Mississauga Life — Early Spring 2015
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Getting High!
John Fraser

John’s misadventures in kite-flying.

Many years ago, I was tasked with making a toy or game that was both entertaining and functional. It was one of the more useful things I was expected to do in order to demonstrate intelligence, determination, creativity and the ability to blindly follow dumb orders—thus I could qualify as an elementary school teacher in Ontario.

I had to build a kite. What could be so hard? A few strips of wood, some paper, a little string, and voilà: a kite. Mr. Walker, the shop/craft/toys-that-work guy, was absolutely clear: “No work—no marks.”

Following the mantra of “go big or go home,” I embarked on the mother of all box kites. Eight feet tall and four feet square seemed sufficiently impressive. From a massive roll of heavy-duty mural paper I got the covering. A lumberyard sliced an eight-foot plank into a series of two-inch sticks. Binder twine seemed strong enough to lash it all together. It was trickier than I thought, but eventually the cross members held and the mother of all box kites loomed above me. As a finishing touch, I painted the paper sides in the school’s colours, red and gold.

When it comes to kites, functionality is all about the flying.

Flying? It was so awkward I could hardly get it out of the door of the shop! The kite weighed 40 pounds. I needed a copilot, so I recruited my best friend and roommate, “Whiz.”

Between the two of us we carried the behemoth onto the soccer pitch. Knotting the binder twine tightly to the frame, I unravelled 50 feet and readied myself to dash at top speed across the pitch, causing the kite to inevitably soar into the air behind me. Whiz held it up and I hurled myself into the task, screaming, “Geronimo!”

The kite toppled over and I dragged it across the grass.

As I lay panting on the sod, I became conscious of the century-old school building across the field. Snaking up the red brick side of this aging edifice was an iron fire escape.

Eureka, Plan B!

I was certain that all I needed for a successful flight was to start the kite’s maiden voyage from a launch pad 60 feet in the air.

After hauling it up to the top of the school, Whiz balanced the kite precariously on the narrow steel railing while I ran out 200 feet of binder twine ending near the middle of the soccer pitch.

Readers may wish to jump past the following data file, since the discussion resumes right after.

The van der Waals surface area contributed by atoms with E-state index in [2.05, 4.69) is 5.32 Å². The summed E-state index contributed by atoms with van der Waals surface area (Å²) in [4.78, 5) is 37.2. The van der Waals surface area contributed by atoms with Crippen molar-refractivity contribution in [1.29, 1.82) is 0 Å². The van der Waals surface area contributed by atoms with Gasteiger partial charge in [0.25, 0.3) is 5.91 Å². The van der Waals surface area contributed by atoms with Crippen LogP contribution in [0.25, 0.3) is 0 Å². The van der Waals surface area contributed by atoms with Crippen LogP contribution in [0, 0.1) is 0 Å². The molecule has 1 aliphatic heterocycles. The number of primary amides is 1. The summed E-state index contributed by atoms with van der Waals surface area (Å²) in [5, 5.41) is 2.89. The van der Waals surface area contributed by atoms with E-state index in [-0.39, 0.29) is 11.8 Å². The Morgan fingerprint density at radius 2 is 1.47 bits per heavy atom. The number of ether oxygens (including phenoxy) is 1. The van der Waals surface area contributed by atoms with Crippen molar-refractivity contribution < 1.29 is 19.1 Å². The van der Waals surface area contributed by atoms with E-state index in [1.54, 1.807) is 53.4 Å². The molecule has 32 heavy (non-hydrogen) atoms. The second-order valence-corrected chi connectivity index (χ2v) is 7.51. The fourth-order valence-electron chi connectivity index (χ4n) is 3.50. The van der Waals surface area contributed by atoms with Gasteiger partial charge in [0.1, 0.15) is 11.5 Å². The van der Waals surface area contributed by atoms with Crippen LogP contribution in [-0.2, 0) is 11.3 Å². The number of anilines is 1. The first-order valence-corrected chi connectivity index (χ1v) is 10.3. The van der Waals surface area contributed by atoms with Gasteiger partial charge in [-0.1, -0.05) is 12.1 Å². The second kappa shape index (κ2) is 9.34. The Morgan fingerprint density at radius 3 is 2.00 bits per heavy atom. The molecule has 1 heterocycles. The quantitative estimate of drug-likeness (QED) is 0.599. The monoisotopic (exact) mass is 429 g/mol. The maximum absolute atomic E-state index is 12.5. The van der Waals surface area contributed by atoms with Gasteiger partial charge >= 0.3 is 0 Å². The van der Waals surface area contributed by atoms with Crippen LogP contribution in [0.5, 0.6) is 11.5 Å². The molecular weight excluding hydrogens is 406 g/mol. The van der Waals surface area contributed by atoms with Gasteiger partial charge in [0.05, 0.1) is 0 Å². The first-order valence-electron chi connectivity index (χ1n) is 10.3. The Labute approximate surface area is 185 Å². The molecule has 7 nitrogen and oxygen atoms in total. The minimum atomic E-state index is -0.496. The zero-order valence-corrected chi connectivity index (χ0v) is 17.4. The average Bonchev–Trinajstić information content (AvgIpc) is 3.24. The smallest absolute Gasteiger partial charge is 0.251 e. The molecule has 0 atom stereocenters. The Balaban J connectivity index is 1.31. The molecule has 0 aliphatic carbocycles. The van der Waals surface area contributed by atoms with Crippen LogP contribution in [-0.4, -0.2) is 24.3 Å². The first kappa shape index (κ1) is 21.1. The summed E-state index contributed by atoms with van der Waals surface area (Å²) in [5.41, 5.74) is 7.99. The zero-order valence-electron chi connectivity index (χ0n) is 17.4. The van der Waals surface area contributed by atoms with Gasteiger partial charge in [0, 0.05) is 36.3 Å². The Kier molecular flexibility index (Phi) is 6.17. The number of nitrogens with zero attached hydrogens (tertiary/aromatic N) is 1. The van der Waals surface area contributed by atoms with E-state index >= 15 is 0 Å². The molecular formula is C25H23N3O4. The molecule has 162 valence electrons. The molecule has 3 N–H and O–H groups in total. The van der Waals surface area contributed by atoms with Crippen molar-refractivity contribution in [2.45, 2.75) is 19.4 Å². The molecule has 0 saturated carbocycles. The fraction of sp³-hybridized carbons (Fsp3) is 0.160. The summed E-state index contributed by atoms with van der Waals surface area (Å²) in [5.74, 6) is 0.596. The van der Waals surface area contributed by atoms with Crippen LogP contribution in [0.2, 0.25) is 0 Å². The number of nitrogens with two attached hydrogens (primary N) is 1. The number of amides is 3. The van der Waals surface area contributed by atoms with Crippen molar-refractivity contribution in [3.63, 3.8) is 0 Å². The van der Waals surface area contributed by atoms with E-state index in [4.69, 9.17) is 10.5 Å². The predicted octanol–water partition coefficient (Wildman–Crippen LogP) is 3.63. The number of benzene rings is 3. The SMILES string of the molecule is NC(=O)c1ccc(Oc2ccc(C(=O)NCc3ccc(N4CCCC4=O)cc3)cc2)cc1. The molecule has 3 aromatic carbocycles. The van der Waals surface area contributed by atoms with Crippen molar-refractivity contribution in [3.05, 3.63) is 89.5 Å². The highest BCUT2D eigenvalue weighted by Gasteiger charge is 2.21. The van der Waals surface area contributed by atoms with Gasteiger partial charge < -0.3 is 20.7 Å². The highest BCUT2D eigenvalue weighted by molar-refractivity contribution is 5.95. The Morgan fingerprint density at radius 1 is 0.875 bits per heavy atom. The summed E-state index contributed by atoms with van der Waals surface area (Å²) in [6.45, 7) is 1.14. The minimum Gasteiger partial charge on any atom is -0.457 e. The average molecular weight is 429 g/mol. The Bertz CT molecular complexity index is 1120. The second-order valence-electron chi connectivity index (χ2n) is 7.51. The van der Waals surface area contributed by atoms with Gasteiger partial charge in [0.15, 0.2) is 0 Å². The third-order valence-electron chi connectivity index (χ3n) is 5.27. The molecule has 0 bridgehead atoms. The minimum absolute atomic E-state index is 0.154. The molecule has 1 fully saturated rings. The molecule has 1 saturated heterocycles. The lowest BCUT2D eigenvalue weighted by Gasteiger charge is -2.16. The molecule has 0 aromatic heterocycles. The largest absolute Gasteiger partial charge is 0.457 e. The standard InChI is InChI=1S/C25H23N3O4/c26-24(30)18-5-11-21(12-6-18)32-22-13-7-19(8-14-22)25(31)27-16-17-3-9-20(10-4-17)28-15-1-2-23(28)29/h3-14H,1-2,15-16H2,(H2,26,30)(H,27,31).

“Let her go!” I yelled, running pell-mell across the grass.

A rock could not have hit the ground any faster.

It’s well known that beer lubricates the thinking process, and so it was that we worked up Plan C. The key to our success would be speed. The key to speed would be the Whizbang— Whiz’s so-called car.

By now a crowd of well-wishers had come to line the sides of the street where the kite was stationed upright on its four sturdy legs. My six-foot-two frame was crammed into the open trunk of the Whizbang, with 200 feet of heavy-duty twine separating the kite from a manual winch I held tightly gripped between my thighs.

“Hit it, Whiz!”

Rubber burned. The trunk lid slammed down on my head. The winch spun, wildly burning my thighs and the kite flipped skyward like a startled ostrich.

The crowd cheered. And then we passed below the hydro line. The kite caught, spun and spiralled into the street with a resounding crash!

When it came time to submit my project, I argued that the red-and-gold mess of sticks, paper and binder twine could only have gotten into such a tragic state after falling to the ground from a great height. Thankfully Mr. Walker had a sense of humour. He gave me an “A,” proving that fine future educators such as myself are obviously born, not made.

John Fraser is a comedian, actor, speaker, special event cause celebre, general gad-about and recently a judge on Dancing with the Stars Mississauga. Need an entertaining speaker? He’s the guy for you! iloveaging.com | juanfraser@gmail.com.